In celebration of 21 years of one of Borough's favourite butchers
Twenty-one years. It’s a big birthday for anyone. But for Tim Wilson of The Ginger Pig, this week marked the coming of age not of one adult, but an entire company. “We had an old van, parked over there”—he points to where Hook and Sons stands now—”and people queued for sometimes two hours just for a quality joint.” He smiles, reminiscing.
In some ways he still can’t get over the Market surviving the 21 years, let alone his Ford Escort turned stall, turned flourishing business comprising several shops, butchery classes and forthcoming restaurant thriving alongside it.
It’s quite the achievement—especially given Tim’s start point, which consisted not of a fully-fledged business plan, but of three pigs and a medieval farm house in Nottinghamshire. “I didn’t even buy them to eat them. I just bought them to fill the place up—there’d been animals when I bought it and it looked horrible without them, really empty and derelict.”
It was a retired pork butcher who, in passing, told Tim his pigs needed slaughtering “or they’ll start shagging each other, and they’re siblings”. That led him, via Borough Market, to The Ginger Pig. “He butchered them for me and I gave bits to friends and family, but I had loads left over, so I started making sausages.”
A food fair
When word got out round the village that he was selling them (he wasn’t) he started a tiny Saturday farm shop. A lady called Henrietta Green called, asking if he’d like to come to a food fair in a wholesale market in Borough, London. He’d never heard of it, and dismissed it entirely initially. “But the girls working with me insisted. So they loaded up the van and drove down Thursday night.”
At 10am Friday morning he received a phone call. “They’d sold everything within two hours,” he recalls. “I thought they were joking.” Yet when he came down to stock up for Saturday, the same thing happened. Yes, Tim was just selling sausages and bacon from “a polystyrene box out the back of a grubby van” but these were sausages and bacon like no one in London had seen or tasted for a very long time.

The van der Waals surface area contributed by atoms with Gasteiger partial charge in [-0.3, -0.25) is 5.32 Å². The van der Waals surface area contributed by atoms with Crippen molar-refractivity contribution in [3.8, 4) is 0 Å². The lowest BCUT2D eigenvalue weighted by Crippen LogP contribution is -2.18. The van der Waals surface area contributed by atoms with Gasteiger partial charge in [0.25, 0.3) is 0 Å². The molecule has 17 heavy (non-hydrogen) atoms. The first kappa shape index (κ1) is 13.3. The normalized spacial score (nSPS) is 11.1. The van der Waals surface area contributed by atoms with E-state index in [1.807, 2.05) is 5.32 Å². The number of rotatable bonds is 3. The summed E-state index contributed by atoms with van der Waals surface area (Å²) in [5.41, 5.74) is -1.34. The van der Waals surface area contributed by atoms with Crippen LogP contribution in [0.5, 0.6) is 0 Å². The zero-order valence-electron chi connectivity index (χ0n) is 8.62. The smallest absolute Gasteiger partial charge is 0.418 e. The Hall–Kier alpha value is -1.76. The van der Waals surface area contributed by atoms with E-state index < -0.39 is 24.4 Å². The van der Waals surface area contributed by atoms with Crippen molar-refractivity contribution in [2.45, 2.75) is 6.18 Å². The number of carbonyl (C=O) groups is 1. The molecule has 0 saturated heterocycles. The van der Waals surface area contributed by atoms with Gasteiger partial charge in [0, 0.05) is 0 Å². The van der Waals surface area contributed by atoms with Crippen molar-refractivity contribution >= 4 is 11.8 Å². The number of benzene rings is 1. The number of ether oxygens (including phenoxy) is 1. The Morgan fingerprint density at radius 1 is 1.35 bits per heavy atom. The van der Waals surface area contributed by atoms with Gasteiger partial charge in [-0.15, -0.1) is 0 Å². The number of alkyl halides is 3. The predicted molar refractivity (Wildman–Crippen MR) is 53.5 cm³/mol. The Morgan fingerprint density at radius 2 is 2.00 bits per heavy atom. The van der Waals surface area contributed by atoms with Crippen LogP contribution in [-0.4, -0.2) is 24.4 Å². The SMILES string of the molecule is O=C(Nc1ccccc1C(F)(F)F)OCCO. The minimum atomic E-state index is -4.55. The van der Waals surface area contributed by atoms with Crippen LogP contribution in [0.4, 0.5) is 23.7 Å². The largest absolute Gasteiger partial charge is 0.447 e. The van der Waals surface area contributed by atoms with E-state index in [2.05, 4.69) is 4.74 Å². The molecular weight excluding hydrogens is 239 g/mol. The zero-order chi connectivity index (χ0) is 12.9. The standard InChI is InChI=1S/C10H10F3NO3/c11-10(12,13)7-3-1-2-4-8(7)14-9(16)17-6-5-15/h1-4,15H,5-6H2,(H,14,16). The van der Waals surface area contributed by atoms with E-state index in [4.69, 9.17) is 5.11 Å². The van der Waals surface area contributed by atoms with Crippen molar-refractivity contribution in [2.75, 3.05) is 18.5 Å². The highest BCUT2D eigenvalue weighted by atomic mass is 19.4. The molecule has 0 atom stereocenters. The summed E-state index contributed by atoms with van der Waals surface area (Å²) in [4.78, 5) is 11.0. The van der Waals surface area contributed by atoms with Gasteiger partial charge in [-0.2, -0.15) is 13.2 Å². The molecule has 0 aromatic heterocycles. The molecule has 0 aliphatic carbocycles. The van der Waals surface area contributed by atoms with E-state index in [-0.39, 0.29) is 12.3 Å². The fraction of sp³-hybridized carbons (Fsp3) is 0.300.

On paper, Tim’s tale is one of serious grafting. Each weekend he drove down from Nottinghamshire with a van full, and back up the following day. “I used to start at half three in the morning. There were foxes running around, and if you left your eggs out they’d take them and hide them in sacks of potatoes,” he remembers.
He learnt how to make sausages from a Liverpudlian butcher, who taught him in exchange for Tim writing off a sizeable debt. “It was very much trial and error at first,” he smiles, launching merrily into the story of shooting his mum with the sausage machine. “I didn’t realise there was an air pocket in there so I kept turning. There was an almighty bang and sausage meat flew straight into the back of her!” he chuckles.
It wasn’t easy. Yet when we ask Tim if he ever felt liking giving up on his pig project and returning to the antique business he started out in, he is unhesitant in his response. “The food market is a doddle compared to the antique business, because demand is there. Sell a man a nice chair, and you won’t sell him one next week.”
Sell him a good rasher of bacon and you’ll have yourself a weekly customer, he continues—one who will, if properly looked after, go on to buy not just bacon, but cuts he’d have balked at previously.
“In the early days some people would say, I’m not sure about a pork chop with that much fat on it. So you had to persuade them. I’d say, ‘I’ll sell you this chop for £2 instead of £2.80, but leave the fat on. Don’t eat it, but cook with it on and see what you think’. It was a re-education. But at a time when people were up for it, it was easy.”
Butchers were a dying breed, mass production ruled and the public idea of meat had very much been shaped by supermarkets. But the vastly superior quality of The Ginger Pig’s meat spoke for itself.
Our favourite treats
Next year the bakery, currently based on the farm up north, will move to London to further improve the freshness of our favourite treats. A restaurant will come with it, boasting slow roasts and a meat cooking school. Is Tim surprised at how far the business has come in 21 years?
“Only in the last five years have I really thought about it as a proper business, with development. I’ve been full-time feeding pigs, doing what needed to be done rather than planning,” he muses. “We’ve lived by the skin of our teeth.”
He’s proud of the way they’ve changed the industry, inspiring organic practices and artisan butchers. But he’s most proud of his staff. “People like Tom, who we recruited as a kitchen porter and is now responsible for the Borough Market shop, The Ginger Pig HR, and running London shops as a whole. He couldn’t speak English. Now he’s fluent, married with kids,” Tim beams.
“I’m barely needed these days. Everyone in the office, at the farm, the butchers…” he trails off proudly. “That’s what’s made The Ginger Pig. I just had the idea.”